Former head of Siemens corporate communications to finish final U.S. engagement at Penn State


Peter Olfs, a former head of corporate communications at the industrial manufacturing company Siemens, will engage with Penn State students for the last time this week.

Olfs will discuss the importance of leadership in engineering and other technical industries with students in the College of Engineering’s School of Engineering Design, Technology, and Professional Programs (SEDTAPP), as well as other departments throughout the University. EDSGN 100 students in many sections will engage with him on a variety of topics related to global engineering.

Olfs, who resides in Germany, has been a visiting lecturer at Penn State since 2004. In addition to his appearances at University Park, Olfs has also engaged with students at Penn State Berks and Penn State Mont Alto, and has presented multiple times at a dozen or so other U.S. universities.

While Olfs said his early lectures primarily focused on engineering with a digression into business, they have evolved over the years to focus more on the international and global business practices that arise in the engineering field.

“I’m putting much more emphasis on what you need to know as a future leader,” Olfs said.

Since he began giving lectures, Olfs said that business has become more complicated. Future leaders have more responsibilities to consider, especially due to the wealth gap, the economic effects of political turmoil and climate change.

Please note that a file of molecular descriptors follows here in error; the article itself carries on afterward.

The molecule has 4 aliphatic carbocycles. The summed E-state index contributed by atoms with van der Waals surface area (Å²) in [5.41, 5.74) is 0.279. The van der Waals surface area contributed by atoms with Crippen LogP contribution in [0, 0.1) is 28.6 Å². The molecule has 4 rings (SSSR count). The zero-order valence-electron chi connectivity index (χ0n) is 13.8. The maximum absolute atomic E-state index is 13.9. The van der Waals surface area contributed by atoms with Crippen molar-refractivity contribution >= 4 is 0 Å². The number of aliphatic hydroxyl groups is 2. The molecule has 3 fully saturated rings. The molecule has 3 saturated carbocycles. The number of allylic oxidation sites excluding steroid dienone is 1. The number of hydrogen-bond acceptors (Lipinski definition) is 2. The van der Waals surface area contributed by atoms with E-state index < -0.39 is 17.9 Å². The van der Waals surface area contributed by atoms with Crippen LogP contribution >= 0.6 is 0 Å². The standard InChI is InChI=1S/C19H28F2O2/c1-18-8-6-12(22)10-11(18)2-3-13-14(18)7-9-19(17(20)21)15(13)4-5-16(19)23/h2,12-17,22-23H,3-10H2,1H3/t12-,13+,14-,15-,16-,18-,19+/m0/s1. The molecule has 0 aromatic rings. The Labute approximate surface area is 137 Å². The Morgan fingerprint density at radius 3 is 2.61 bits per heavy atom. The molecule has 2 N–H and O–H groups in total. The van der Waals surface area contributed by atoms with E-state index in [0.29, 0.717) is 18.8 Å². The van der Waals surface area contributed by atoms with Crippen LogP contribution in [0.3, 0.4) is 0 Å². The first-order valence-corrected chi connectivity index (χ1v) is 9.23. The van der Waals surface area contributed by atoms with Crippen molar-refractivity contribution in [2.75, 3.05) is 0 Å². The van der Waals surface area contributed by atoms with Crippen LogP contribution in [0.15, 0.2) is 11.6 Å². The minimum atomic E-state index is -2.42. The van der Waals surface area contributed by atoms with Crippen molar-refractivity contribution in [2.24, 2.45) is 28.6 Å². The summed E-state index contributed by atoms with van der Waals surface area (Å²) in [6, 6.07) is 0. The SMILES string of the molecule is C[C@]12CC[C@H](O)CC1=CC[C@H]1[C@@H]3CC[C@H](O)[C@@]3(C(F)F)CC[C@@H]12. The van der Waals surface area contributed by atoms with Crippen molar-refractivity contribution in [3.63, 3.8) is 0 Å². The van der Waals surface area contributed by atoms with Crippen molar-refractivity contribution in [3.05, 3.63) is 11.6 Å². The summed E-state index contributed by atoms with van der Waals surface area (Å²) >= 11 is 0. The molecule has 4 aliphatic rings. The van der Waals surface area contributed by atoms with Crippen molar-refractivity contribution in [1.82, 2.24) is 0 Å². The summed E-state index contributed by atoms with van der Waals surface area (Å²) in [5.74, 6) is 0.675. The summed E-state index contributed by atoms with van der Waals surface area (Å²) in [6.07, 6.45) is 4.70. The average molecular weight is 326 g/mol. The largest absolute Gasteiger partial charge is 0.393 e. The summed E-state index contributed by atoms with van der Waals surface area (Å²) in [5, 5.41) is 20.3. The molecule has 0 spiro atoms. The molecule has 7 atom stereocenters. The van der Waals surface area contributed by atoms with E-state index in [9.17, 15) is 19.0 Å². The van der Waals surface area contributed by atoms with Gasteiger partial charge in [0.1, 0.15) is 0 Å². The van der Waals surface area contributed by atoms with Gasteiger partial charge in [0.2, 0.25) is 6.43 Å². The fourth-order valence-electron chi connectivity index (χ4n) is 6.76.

“All of this has quite a bit of implication on companies,” Olfs said. “The world is global, whether we like it or not. And even if you only plan to do a business at home, you’ll have an international competitor, especially if your business is growing.”

Olfs is able to provide the students with firsthand knowledge of how to become a leader. During his career, Olfs rose through the corporate ladder, making his way from entry engineer to head of corporate communications. Because of his experiences, Olfs believes that “soft skills” like business techniques and international relations are key when working in any field, especially engineering.

Business and technology are compatible, he said, because technology changes the way business is done and opens up new solutions.

“Technology is really a big motor in what’s happening [in business],” Olfs said. “Technology is opening up new possibilities and I stress that very much.”

Sven Bilén, professor of engineering design, electrical engineering, and aerospace engineering and head of SEDTAPP, has welcomed Olfs since his first visit to Penn State.

"We are very fortunate to have Peter come and expose our students to aspects of the global engineering environment. It is important for our students to understand the global, interconnected world into which they will soon be working,” Bilén said.

Erik Davidson, electrical engineering alumnus (B.S. ’08, M.S. ’10) and 2013 Bishoff Entrepreneur in Residence, has known Olfs almost as long as he has been visiting Penn State.